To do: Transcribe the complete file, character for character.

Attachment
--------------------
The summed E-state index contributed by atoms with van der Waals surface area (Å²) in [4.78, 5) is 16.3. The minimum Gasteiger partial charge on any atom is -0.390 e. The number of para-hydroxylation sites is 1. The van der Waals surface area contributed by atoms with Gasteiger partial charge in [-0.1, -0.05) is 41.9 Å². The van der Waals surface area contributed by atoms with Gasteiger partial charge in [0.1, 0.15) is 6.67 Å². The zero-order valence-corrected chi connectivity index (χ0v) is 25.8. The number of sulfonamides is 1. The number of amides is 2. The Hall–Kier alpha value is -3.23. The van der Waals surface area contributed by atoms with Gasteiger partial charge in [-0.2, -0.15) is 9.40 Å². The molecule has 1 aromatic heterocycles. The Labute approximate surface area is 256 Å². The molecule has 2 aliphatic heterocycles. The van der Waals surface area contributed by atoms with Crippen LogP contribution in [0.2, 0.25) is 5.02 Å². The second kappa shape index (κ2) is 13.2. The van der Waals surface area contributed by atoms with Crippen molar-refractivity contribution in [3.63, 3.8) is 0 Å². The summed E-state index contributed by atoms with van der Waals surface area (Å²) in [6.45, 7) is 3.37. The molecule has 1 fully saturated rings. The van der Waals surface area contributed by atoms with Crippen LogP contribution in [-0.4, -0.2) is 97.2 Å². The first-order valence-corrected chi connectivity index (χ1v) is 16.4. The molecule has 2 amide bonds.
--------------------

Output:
The summed E-state index contributed by atoms with van der Waals surface area (Å²) in [4.78, 5) is 16.3. The minimum Gasteiger partial charge on any atom is -0.390 e. The number of para-hydroxylation sites is 1. The van der Waals surface area contributed by atoms with Gasteiger partial charge in [-0.1, -0.05) is 41.9 Å². The van der Waals surface area contributed by atoms with Gasteiger partial charge in [0.1, 0.15) is 6.67 Å². The zero-order valence-corrected chi connectivity index (χ0v) is 25.8. The number of sulfonamides is 1. The number of amides is 2. The Hall–Kier alpha value is -3.23. The van der Waals surface area contributed by atoms with Gasteiger partial charge in [-0.2, -0.15) is 9.40 Å². The molecule has 1 aromatic heterocycles. The Labute approximate surface area is 256 Å². The molecule has 2 aliphatic heterocycles. The van der Waals surface area contributed by atoms with Crippen LogP contribution in [0.2, 0.25) is 5.02 Å². The second kappa shape index (κ2) is 13.2. The van der Waals surface area contributed by atoms with Crippen molar-refractivity contribution in [3.63, 3.8) is 0 Å². The summed E-state index contributed by atoms with van der Waals surface area (Å²) in [6.45, 7) is 3.37. The molecule has 1 fully saturated rings. The van der Waals surface area contributed by atoms with Crippen LogP contribution in [-0.4, -0.2) is 97.2 Å². The first-order valence-corrected chi connectivity index (χ1v) is 16.4. The molecule has 2 amide bonds.